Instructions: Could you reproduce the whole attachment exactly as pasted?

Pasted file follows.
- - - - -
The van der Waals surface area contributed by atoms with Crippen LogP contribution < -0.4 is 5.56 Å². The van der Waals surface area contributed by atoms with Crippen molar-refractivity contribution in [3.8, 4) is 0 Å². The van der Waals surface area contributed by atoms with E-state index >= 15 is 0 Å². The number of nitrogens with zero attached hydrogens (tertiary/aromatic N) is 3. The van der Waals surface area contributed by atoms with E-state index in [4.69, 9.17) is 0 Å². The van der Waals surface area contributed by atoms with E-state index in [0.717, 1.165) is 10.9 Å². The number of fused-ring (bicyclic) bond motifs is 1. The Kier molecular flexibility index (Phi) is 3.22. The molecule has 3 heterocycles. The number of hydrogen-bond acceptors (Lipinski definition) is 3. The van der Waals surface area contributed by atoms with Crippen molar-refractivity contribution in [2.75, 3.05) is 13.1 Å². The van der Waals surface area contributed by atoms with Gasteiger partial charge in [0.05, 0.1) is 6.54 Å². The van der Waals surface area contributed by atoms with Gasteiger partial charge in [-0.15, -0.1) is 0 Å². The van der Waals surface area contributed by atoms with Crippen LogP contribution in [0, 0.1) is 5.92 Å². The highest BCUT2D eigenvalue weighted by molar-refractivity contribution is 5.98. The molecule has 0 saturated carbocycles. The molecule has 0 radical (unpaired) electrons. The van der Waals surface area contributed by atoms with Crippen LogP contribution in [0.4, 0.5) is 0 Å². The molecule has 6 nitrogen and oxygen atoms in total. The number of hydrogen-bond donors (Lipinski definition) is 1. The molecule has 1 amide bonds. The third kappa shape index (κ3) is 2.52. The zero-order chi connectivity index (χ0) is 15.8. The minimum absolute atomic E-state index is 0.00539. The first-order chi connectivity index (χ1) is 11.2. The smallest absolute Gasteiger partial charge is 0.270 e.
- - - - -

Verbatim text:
The van der Waals surface area contributed by atoms with Crippen LogP contribution < -0.4 is 5.56 Å². The van der Waals surface area contributed by atoms with Crippen molar-refractivity contribution in [3.8, 4) is 0 Å². The van der Waals surface area contributed by atoms with E-state index >= 15 is 0 Å². The number of nitrogens with zero attached hydrogens (tertiary/aromatic N) is 3. The van der Waals surface area contributed by atoms with E-state index in [4.69, 9.17) is 0 Å². The van der Waals surface area contributed by atoms with E-state index in [0.717, 1.165) is 10.9 Å². The number of fused-ring (bicyclic) bond motifs is 1. The Kier molecular flexibility index (Phi) is 3.22. The molecule has 3 heterocycles. The number of hydrogen-bond acceptors (Lipinski definition) is 3. The van der Waals surface area contributed by atoms with Crippen molar-refractivity contribution in [2.75, 3.05) is 13.1 Å². The van der Waals surface area contributed by atoms with Gasteiger partial charge in [0.05, 0.1) is 6.54 Å². The van der Waals surface area contributed by atoms with Gasteiger partial charge in [-0.15, -0.1) is 0 Å². The van der Waals surface area contributed by atoms with Crippen LogP contribution in [0, 0.1) is 5.92 Å². The highest BCUT2D eigenvalue weighted by molar-refractivity contribution is 5.98. The molecule has 0 saturated carbocycles. The molecule has 0 radical (unpaired) electrons. The van der Waals surface area contributed by atoms with Crippen LogP contribution in [0.4, 0.5) is 0 Å². The molecule has 6 nitrogen and oxygen atoms in total. The number of hydrogen-bond donors (Lipinski definition) is 1. The molecule has 1 amide bonds. The third kappa shape index (κ3) is 2.52. The zero-order chi connectivity index (χ0) is 15.8. The minimum absolute atomic E-state index is 0.00539. The first-order chi connectivity index (χ1) is 11.2. The smallest absolute Gasteiger partial charge is 0.270 e.